BioWorld International Correspondent
MUNICH, Germany - German authorities are considering tightening regulations on human testing for new drug candidates following the hospitalization of six men involved in a Phase I trial for TeGenero AG, of Wuerzburg, Germany.
As of press time, the condition of four patients had improved, but two remained critical.
"I cannot imagine that this [event] will pass without consequences for the standards for clinical trials," Johannes Loewer, president of the Paul Ehrlich Institute in Langen, Germany, told German press. The Paul Ehrlich Institute assumed responsibility for approving human clinical trials in mid-2004 and had approved TeGenero’s trial. Loewer added that it is possible that additional preclinical tests will be required before human trials are approved, and he acknowledged that such procedures would add to the costs of developing new medications.
The first measure that the institute will consider is whether the testing of new compounds should begin with a single subject, rather than several simultaneous subjects.
Loewer said that mistakes by his institute in the approval of TGN1412 "were not identifiable at this time."
The antibody had been manufactured by Boehringer Ingelheim GmbH, of Ingelheim, Germany, which said that it could presently find no errors in its production. The company added that it would welcome "all measures that place protection of patients at the forefront."
Unlike antibody drugs such as Herceptin and Humira that dampen down an immune response, TGN1412 is an agonist, designed to boost production of T cells.
TeGenero calls TGN1412 a Super Monoclonal antibody, because in contrast to the natural immune response in which two signals are needed to prompt the production of T cells, the product is capable of activating the CD28 receptor directly. That bypasses the need to stimulate the T-cell antigen receptor (TCR).
While the company said on its website that property should have general use in cancer and autoimmune disorders, TGN1412 was being developed for B-cell chronic lymphocytic leukemia, B-CLL, a chronic disease which is closely linked to dysfunction of T lymphocytes.
The proposed mode of action suggests enhanced activation of T lymphocytes by treatment with TGN1412 "is expected to result in fewer infections and better control of the cancer," TeGenero’s website said.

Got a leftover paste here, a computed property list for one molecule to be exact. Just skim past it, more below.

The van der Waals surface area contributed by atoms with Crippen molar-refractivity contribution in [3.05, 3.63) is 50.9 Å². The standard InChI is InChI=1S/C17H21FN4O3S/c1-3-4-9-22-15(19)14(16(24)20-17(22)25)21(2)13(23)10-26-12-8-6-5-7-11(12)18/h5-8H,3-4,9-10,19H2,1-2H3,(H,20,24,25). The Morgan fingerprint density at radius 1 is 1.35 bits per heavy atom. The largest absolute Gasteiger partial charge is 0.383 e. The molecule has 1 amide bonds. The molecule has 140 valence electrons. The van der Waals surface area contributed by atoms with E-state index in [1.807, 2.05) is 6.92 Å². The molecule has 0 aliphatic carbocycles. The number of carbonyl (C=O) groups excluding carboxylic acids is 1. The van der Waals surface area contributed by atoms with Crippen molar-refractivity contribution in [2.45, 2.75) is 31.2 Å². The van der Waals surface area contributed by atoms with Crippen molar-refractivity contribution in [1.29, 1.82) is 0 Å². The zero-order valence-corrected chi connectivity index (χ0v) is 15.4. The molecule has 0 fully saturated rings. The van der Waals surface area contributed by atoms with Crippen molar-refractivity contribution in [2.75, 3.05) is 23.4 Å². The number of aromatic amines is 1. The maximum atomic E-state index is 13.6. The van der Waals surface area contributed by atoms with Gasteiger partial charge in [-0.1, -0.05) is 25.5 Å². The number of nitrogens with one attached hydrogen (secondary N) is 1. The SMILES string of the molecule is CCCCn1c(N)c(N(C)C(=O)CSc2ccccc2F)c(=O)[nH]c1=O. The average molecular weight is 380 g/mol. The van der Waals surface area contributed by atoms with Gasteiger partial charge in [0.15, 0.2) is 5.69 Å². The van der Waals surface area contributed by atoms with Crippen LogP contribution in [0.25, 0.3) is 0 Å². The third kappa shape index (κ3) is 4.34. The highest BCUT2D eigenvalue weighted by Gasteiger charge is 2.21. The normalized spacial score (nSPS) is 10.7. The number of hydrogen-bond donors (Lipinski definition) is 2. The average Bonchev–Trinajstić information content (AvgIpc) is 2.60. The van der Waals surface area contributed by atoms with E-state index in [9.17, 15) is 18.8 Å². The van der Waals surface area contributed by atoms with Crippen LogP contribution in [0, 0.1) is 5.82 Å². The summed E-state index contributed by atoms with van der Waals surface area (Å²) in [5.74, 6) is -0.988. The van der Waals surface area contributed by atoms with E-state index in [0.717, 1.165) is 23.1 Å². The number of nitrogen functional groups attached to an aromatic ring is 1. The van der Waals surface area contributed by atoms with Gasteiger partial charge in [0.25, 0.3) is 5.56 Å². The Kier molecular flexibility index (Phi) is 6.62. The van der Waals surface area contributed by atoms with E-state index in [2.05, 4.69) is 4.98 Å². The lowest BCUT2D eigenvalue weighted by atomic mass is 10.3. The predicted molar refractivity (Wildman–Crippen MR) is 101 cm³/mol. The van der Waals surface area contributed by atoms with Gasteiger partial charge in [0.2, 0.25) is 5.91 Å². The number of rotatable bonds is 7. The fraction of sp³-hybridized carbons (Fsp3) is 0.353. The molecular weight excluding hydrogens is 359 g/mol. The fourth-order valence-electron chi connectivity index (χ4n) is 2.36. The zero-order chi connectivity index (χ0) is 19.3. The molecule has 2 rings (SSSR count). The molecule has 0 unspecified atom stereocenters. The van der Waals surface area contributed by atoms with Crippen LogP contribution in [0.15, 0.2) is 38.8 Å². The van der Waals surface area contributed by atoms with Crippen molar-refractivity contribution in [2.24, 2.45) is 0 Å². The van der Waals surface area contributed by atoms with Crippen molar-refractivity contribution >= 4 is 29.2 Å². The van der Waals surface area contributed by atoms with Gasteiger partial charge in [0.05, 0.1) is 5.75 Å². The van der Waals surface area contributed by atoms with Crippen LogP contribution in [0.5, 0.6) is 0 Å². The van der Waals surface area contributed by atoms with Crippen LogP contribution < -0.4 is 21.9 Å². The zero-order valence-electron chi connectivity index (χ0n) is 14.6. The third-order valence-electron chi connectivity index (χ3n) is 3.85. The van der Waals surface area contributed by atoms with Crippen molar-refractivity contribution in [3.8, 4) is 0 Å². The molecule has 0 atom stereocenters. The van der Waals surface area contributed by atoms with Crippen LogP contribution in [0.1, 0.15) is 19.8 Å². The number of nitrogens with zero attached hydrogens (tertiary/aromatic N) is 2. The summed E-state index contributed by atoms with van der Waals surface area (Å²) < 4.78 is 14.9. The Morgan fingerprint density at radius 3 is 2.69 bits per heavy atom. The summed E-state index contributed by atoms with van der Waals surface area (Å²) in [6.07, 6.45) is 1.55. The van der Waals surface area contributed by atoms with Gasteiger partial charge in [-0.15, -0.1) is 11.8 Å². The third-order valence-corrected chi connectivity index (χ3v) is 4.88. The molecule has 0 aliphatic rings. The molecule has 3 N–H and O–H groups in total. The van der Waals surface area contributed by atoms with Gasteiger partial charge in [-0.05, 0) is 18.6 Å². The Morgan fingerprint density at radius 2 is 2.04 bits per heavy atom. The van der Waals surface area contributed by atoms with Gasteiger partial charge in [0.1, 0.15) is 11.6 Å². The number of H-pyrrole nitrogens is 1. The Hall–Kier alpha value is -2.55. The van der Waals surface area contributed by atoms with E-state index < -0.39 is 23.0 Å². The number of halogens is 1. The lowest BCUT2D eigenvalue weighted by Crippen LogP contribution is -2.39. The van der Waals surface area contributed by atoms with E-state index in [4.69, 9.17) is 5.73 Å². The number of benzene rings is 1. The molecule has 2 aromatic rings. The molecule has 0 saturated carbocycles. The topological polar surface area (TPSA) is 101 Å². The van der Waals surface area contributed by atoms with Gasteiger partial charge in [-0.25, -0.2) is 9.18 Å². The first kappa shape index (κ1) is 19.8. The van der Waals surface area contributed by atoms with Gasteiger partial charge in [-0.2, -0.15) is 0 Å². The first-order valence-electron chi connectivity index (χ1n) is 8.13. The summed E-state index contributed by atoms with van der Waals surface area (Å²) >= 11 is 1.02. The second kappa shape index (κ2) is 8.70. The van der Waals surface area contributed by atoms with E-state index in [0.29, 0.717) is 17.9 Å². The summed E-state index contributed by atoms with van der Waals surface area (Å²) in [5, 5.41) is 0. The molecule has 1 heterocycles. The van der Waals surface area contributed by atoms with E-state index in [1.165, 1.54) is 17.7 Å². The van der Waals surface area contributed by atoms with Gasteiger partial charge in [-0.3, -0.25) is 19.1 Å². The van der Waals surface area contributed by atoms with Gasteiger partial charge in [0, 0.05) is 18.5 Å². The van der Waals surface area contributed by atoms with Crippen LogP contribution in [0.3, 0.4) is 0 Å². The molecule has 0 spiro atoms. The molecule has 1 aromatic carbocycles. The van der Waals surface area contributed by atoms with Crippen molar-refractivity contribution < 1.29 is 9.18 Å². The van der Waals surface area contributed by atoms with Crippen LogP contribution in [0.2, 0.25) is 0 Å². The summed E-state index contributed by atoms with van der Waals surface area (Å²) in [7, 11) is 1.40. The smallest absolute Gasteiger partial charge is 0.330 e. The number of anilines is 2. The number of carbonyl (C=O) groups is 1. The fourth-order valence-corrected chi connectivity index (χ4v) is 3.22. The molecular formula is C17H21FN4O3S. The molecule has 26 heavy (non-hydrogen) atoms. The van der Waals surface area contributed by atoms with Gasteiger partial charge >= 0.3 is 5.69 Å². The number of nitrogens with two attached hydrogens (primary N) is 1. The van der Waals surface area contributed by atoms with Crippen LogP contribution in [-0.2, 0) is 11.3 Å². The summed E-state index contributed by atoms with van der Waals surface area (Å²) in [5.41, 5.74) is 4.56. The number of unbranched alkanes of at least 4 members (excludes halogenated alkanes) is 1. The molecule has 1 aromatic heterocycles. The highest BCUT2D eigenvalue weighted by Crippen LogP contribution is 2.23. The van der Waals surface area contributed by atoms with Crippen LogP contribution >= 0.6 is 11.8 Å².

The website also said that a pronounced T-cell activation and expansion mediated by CD28-SuperMAB in animal models is accompanied by the expression of anti-inflammatory cytokines, like interleukin-10, rather than by the toxic cytokine storm of pro-inflammatory mediators induced by other agents that address the TCR complex.
Accuracy Of Animal Models Questioned
The event is leading immunologists to question the use of animal models in testing drugs against highly specific targets in the human immune system. It also has been pointed out that although the role of CD28 in B-CLL may be understood, the breadth of its role in the healthy immune system is not.
In addition to investigations by the Medicines and Healthcare products Regulatory Agency (MHRA) in London, the state prosecutor’s office in Wuerzburg has begun an investigation. In German law, the opening of an investigation does not signal that criminal charges are under consideration; rather, it signals that the state has an interest in making an official determination of the facts of an incident.
The German Association of Research-Based Pharmaceutical Companies (known by its German acronym, VFA) said that cases like the TeGenero test are extremely rare. "Such serious side effects of a test have not been seen in Europe in the last 15 years," the organization said.
TeGenero was founded in 2000, and TGN1412 was its first product to reach clinical trials. The company, which has fewer than 20 employees, identifies and develops novel immunotherapeutic antibodies and aims to aid cancer-related deficiencies in the immune system and to treat autoimmune/inflammatory diseases. Investors include HBM BioVentures, of Zurich, Switzerland, and BioM AG, of Munich, Germany.
BioWorld International Correspondent Nuala Moran contributed to this article.